The North Texas Municipal Water District (NTMWD) will temporarily change the disinfectant in its water treatment process from March 4 through April 1, 2019. The annual, routine change is necessary to maintain the regional system and year round water quality.
Disinfection is a critical part of the water treatment process that keeps drinking water free of harmful microorganisms, such as parasites and viruses. Disinfection involves a two-step process that first treats the water at the treatment plant and then chloramine disinfectant (chlorine + ammonia) is added to maintain water quality on its journey through the miles of pipes to homes and businesses. During thetemporary change, NTMWD suspends adding ammonia and uses only free chlorine to keep water disinfected as it travels through pipes. According to the U.S. Environmental Protection Agency, thistemporary conversion is a common practice for as many as 40 percent of water providers using chloramines for disinfection.
“NTMWD has conducted this routine, temporary change in water disinfectant annually for over 10 years, and we have always met safe drinking water standards,” said Zeke Campbell, NTMWD Water System Manager. “This common system maintenance practice does not increase the amount of chlorine, and the water remains safe to drink.”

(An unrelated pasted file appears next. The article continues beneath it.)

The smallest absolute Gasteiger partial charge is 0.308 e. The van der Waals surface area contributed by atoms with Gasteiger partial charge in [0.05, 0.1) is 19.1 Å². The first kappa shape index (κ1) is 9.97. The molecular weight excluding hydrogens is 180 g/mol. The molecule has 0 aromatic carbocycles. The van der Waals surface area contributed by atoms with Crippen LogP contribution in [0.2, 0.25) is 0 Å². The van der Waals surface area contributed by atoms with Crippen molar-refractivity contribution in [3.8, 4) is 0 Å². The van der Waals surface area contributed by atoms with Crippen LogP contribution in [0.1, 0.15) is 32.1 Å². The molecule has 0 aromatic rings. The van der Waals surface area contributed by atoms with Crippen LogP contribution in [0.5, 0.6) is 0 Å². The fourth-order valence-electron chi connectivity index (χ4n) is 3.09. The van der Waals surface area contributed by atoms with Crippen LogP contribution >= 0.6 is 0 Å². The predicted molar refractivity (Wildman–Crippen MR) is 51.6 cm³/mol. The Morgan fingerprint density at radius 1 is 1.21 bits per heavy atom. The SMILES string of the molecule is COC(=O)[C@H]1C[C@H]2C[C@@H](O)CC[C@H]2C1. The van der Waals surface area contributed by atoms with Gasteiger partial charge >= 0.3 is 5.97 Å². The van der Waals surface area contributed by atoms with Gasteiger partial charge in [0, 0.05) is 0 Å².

Tests conducted by both NTMWD and the Texas Commission on Environmental Quality (TCEQ) confirm that NTMWD has maintained high water quality each year during its annual disinfectant change. Public concerns about water quality last year were thoroughly evaluated by TCEQ. Independent testing by TCEQ, compiled in a May 2018 report, confirmed water quality met regulatory standards and “would not be expected to cause short- or long-term adverse health effects.” NTMWD has earned recognition from TCEQ as a Superior Public Water System.
The absence of ammonia during these few weeks may make the chlorine disinfectant more noticeable. There are simple steps to minimize taste, odor or skin sensitivities, including placing a pitcher of water in the refrigerator overnight or adding a slice of citrus to the water. Adding a crushed 1000 mg Vitamin C tablet to bath water will remove the chlorine.
During the change, the cities and districts served by NTMWD may help move the chlorine-disinfected water through the system by flushing water from fire hydrants. The combination of converting tochlorine disinfectant and flushing the pipes helps maintain the system and safe water year round.
NTMWD conducts over 250,000 tests annually in a state-certified laboratory to ensure water safety. Monthly and annual water quality reports are posted online, including results of tests conducted during the annual system maintenance. The public can view this information at www.NTMWD.com/water-quality-reports. The TCEQ also conducts routine sampling and tests on the NTMWD and city distribution systems through an independent laboratory to confirm water quality compliance with state and federal standards.
NTMWD has posted new resources online, including fact sheets, frequently asked questions, infographics, videos, and guidelines for questions about water quality. NTMWD also recommends that customers review the water quality information posted on their city or utility websites. For more information, visit www.NTMWD.com/safewater and the TCEQ at www.tceq.texas.gov/drinkingwater/disinfection/temporary-free-chlorine-conversion